“A country’s foreign policy is firmly premised on its domestic priorities, hence, as South Africa, we expect great dividends from linking Indian Ocean Rim Association (IORA) Blue Economy to our domestic Operation Phakisa: Oceans Economy initiative,” Minister of International Relations and Cooperation Maite Nkoana-Mashabane said.

She was addressing the Indian Ocean Rim Association (IORA) 17th Meeting of the Council of Ministers, which was held in Durban on Wednesday.

During the council meeting South Africa assumed the Chair of IORA.

The Minister said the meeting was used successfully to advance South Africa’s priorities for its time as IORA Chair from 2017 to 2019, including the African Union’s 2050 African Integrated Maritime Strategy (AIMS) and Agenda 2063.

“As is the tradition when assuming the IORA Chair, South Africa will make a financial contribution of US$250,000 (R3.375 million), in the form of US$150,000 to assist in the implementation of the IORA Action Plan 2017-2021, particularly for the establishment of the new working groups and the core group.

“Further, the African Agenda is a prominent feature of South Africa’s foreign policy, and we will make funds available for the IORA Special Fund (US$100,000) for pilot development projects aimed at improving the lives of IORA’s poorest people,” Minister Nkoana-Mashabane said.

Half of the funds for the IORA Special Fund will be allocated to the ocean economy projects.

“We were humbled by the council’s appointment of South Africa’s Dr Nomvuyo Nokwe, South Africa’s former High Commissioner to Mauritius, as the next Secretary General of IORA,” she said.

Dr Nokwe will succeed Ambassador K V Bhagirath, who will conclude his term as Secretary General of the association at the end of the year.

“In this regard, I wish to thank Ambassador Bhagirath for his sterling leadership of the Secretariat over recent years, and we wish Dr Nokwe the best in her new position. We assure her of our support,” Minister Nkoana-Mashabane said. –


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NRZ diesel locomotive and train, appearing in Africa PORTS & SHIPS maritime news
NRZ diesel locomotive and passenger train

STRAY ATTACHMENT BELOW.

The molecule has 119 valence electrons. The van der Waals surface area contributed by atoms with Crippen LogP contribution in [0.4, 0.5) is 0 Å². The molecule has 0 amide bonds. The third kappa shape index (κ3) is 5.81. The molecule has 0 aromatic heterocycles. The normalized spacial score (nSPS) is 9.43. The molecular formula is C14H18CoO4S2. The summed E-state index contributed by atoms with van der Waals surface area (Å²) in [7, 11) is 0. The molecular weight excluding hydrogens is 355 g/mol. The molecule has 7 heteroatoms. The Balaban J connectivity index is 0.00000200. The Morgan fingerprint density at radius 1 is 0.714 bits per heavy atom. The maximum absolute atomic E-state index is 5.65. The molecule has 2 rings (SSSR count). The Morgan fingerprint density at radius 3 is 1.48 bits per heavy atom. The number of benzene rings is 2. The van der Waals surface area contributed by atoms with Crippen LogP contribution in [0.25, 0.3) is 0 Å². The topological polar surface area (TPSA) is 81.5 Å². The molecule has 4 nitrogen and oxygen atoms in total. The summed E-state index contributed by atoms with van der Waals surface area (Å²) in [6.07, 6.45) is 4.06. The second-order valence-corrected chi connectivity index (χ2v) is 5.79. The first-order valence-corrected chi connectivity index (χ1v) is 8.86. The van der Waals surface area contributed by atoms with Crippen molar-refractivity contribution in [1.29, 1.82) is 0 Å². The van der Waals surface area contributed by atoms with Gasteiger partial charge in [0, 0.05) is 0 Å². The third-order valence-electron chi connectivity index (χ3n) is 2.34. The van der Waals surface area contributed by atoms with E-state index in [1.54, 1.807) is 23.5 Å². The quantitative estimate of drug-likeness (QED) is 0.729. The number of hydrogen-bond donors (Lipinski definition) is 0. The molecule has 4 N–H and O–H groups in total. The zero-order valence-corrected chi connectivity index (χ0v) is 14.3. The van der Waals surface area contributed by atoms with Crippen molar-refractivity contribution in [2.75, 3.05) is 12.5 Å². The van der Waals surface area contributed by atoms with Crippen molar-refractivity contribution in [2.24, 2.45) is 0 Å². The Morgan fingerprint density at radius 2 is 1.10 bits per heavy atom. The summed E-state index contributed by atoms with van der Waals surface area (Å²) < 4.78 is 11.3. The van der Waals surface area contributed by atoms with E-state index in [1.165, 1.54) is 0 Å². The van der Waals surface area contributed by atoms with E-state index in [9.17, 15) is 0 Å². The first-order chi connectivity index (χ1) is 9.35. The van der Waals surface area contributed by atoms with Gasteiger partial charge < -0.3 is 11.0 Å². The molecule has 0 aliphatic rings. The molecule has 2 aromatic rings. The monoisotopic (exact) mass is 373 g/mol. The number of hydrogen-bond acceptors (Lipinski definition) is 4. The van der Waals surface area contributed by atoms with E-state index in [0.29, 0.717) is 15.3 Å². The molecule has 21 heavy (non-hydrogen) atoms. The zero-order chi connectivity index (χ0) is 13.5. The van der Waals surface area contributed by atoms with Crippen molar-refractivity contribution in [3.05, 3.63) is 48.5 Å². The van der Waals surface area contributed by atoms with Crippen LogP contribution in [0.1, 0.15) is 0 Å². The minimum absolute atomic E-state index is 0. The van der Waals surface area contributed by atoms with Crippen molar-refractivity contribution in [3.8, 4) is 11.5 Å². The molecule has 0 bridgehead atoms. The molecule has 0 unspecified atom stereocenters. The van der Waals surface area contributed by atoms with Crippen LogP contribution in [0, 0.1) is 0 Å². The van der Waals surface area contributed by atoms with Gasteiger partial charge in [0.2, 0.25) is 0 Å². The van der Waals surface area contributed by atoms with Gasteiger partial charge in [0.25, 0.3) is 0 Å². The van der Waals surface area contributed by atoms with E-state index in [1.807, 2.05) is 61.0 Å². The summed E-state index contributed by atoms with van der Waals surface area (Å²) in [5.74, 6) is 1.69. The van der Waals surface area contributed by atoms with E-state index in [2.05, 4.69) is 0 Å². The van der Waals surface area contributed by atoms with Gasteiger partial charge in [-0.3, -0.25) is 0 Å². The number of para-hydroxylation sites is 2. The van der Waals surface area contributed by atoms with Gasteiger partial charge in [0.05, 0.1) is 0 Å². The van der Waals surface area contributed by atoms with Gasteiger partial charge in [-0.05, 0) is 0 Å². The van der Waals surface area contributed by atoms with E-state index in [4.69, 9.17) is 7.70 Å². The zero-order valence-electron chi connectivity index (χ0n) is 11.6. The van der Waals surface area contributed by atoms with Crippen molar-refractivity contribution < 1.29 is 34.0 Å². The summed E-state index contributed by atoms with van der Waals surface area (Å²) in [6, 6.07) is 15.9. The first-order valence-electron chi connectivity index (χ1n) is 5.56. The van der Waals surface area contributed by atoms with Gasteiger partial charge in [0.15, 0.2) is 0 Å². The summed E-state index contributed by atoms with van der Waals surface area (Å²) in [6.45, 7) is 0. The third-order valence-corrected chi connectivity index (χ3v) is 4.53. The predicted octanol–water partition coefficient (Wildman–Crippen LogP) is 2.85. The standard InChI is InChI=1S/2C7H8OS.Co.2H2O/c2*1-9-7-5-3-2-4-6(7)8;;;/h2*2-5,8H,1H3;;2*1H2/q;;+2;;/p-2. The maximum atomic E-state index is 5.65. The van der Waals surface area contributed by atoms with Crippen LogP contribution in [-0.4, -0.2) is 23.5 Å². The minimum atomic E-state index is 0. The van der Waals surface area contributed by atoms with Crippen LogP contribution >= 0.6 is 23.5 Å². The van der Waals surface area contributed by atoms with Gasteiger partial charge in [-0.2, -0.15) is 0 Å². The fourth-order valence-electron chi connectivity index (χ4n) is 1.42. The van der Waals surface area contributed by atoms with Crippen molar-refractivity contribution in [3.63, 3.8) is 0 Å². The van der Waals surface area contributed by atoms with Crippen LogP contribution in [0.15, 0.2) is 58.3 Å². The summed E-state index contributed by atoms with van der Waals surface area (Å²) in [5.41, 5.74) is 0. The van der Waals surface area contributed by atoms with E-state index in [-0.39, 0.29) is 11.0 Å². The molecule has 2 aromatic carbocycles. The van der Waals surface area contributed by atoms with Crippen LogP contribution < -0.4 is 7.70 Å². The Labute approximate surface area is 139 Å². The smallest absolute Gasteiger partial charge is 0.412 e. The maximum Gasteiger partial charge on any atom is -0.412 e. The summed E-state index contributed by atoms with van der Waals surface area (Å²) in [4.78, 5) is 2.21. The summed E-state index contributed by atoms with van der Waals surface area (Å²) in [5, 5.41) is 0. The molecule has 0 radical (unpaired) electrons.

A US$400 million deal between the National Railways of Zimbabwe (NRZ) and a consortium led by South Africa’s Transnet and the Diaspora Infrastructure Development Group (DIDG) received the nod of the Zimbabwe cabinet this week.

“I can confirm that Cabinet has agreed to the investment. We will soon be meeting with the investor to tie up the nitty-gritties. I am very happy about this development because the investors have a lot of resources they want to pour into the project to make it successful, and this includes reviving NRZ’s passenger and freight business,” said Transport and Infrastructure Development Minister Dr Joram Gumbo.

Some 85 companies expressed interest in the redevelopment of NRZ, a vital link in the transportation of freight…[restrict] and passengers not only within Zimbabwe but importantly, across the SADC region. The rail link between the South African manufacturers and the ports is dependent on an efficient working railway to the north, where the Cape gauge railway extends as far as Zambia, the DRC and even to Dar es Salaam in Tanzania.

In South Africa the Standard Bank, Nedbank, Rand Merchant Bank (RMB) and the Industrial Development Corporation (SA) have provided the funding letters worth US$1.2 billion for the project, of which $400 million is earmarked for initial investment in capital expenditure.

According to reports, the deal stumbled briefly over the questions raised about the competence of Transnet to ably invest in the project.

These questions had, it turned out, been examined and satisfactorily evaluated during the decision-making process involving several Zimbabwe government agencies.

DIDG/Transnet emerged as a winning bidder from five other companies — China Civil Engineering Construction Corporation; Crowe Howath Welsa; Croyeaux (Pvt) Limited; Sinohydro Corporation Limited; Smh Rail Sdn Malaysia — that had been shortlisted for the deal. In the initial stages, 82 companies submitted bids for the parastatal.

Zimbabwe’s The Herald reports that the DIDG/Transnet has an ambitious three-year strategy that is premised on buying new locomotive and wagons and revamping operational efficiencies. From the $400 million capital expenditure, $150 million will be earmarked for 24 mainline locomotives and 13 rail shunters or shunting locomotives. Twenty locomotives that are part of the current fleet are expected to be refurbished. Similarly, NRZ plans to acquire 1000 new wagons and refurbish an existing 700.